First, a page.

Tim Yeaton, President & CEO, BlackDuck Software
Founded in 2002, BlackDuck Software is a provider of consulting and software for enabling enterprise adoption of open source software (OSS). Headquartered in Burlington, the company is the partner of choice for open source software adoption, governance and management.
The arrival of Chinese Vice President Xi Jinping in the U.S. for trade talks earlier this year indicates that it is an opportune time to reflect on the rapid changes happening in China's technology sector, particularly the rise of free and open source software (FOSS) as a key part of the innovation happening there today. By way of background, I have been working with Chinese technology companies since 1997, and was recently named a Chinese Open Source Promotion Union (COPU) Advisor. Needless to say, the change that continues to play out has been rapid and dramatic.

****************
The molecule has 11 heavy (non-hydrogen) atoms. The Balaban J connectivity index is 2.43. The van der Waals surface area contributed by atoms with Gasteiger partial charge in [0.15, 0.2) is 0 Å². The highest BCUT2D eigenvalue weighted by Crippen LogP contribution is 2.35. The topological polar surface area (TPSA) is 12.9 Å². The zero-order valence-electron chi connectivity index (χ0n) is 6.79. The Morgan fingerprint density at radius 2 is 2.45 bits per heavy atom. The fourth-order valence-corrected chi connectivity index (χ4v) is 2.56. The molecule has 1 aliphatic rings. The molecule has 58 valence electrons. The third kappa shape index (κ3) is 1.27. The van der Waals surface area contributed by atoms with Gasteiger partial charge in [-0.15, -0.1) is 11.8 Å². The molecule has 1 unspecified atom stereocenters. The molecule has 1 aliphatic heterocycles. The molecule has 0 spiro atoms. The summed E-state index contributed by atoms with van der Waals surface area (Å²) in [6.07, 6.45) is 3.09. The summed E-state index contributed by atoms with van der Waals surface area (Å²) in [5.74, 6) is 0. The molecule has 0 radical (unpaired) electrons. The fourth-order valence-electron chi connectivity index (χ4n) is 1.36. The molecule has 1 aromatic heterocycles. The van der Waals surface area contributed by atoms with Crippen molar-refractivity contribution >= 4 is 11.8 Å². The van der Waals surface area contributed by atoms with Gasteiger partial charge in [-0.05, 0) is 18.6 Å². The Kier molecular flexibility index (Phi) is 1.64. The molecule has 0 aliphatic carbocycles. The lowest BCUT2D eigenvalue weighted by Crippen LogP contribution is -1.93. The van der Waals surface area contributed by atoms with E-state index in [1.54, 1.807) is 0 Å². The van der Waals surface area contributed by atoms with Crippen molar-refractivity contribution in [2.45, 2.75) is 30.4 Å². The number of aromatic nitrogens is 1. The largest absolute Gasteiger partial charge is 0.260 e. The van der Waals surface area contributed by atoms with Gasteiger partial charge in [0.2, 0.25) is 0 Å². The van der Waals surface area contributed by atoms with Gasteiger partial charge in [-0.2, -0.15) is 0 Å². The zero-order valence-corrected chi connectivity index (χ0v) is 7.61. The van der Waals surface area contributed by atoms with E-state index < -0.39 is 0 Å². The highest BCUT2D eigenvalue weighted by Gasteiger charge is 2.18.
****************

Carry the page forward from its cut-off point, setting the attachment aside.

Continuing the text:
As recently as the 1990s, China's technology industry was still centered largely in electronics assembly and manufacturing, driven primarily by labor costs rather than innovation. Yet the government, particularly the Ministry of Industry and Information Technology (MIIT, though back then it was MII), was focused on turning China into a technology innovator, starting with electronic components and semiconductors.
During the last decade, these efforts enabled China’s tech sector to move beyond being the world’s contract manufacturer. China became the world’s dominant electronics component supplier, despite the Western perception of being great at replicating existing technology cheaper and faster, but with limited original innovation.